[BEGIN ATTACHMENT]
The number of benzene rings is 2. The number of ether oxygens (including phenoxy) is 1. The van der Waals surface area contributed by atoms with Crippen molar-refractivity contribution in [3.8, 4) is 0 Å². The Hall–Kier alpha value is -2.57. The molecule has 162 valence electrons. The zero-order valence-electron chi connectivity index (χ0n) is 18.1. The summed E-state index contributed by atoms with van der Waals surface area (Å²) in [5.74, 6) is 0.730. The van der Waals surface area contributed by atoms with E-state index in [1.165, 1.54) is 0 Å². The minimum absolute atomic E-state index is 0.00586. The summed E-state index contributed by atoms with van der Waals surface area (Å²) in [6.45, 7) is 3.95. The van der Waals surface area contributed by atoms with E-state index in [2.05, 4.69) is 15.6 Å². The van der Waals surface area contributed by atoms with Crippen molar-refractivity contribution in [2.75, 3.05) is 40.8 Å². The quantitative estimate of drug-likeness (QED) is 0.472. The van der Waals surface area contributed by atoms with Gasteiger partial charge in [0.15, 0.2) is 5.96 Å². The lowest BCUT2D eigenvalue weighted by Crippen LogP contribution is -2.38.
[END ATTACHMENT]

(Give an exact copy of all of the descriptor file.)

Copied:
The number of benzene rings is 2. The number of ether oxygens (including phenoxy) is 1. The van der Waals surface area contributed by atoms with Crippen molar-refractivity contribution in [3.8, 4) is 0 Å². The Hall–Kier alpha value is -2.57. The molecule has 162 valence electrons. The zero-order valence-electron chi connectivity index (χ0n) is 18.1. The summed E-state index contributed by atoms with van der Waals surface area (Å²) in [5.74, 6) is 0.730. The van der Waals surface area contributed by atoms with E-state index in [1.165, 1.54) is 0 Å². The minimum absolute atomic E-state index is 0.00586. The summed E-state index contributed by atoms with van der Waals surface area (Å²) in [6.45, 7) is 3.95. The van der Waals surface area contributed by atoms with E-state index in [2.05, 4.69) is 15.6 Å². The van der Waals surface area contributed by atoms with Crippen molar-refractivity contribution in [2.75, 3.05) is 40.8 Å². The quantitative estimate of drug-likeness (QED) is 0.472. The van der Waals surface area contributed by atoms with Gasteiger partial charge in [0.15, 0.2) is 5.96 Å². The lowest BCUT2D eigenvalue weighted by Crippen LogP contribution is -2.38.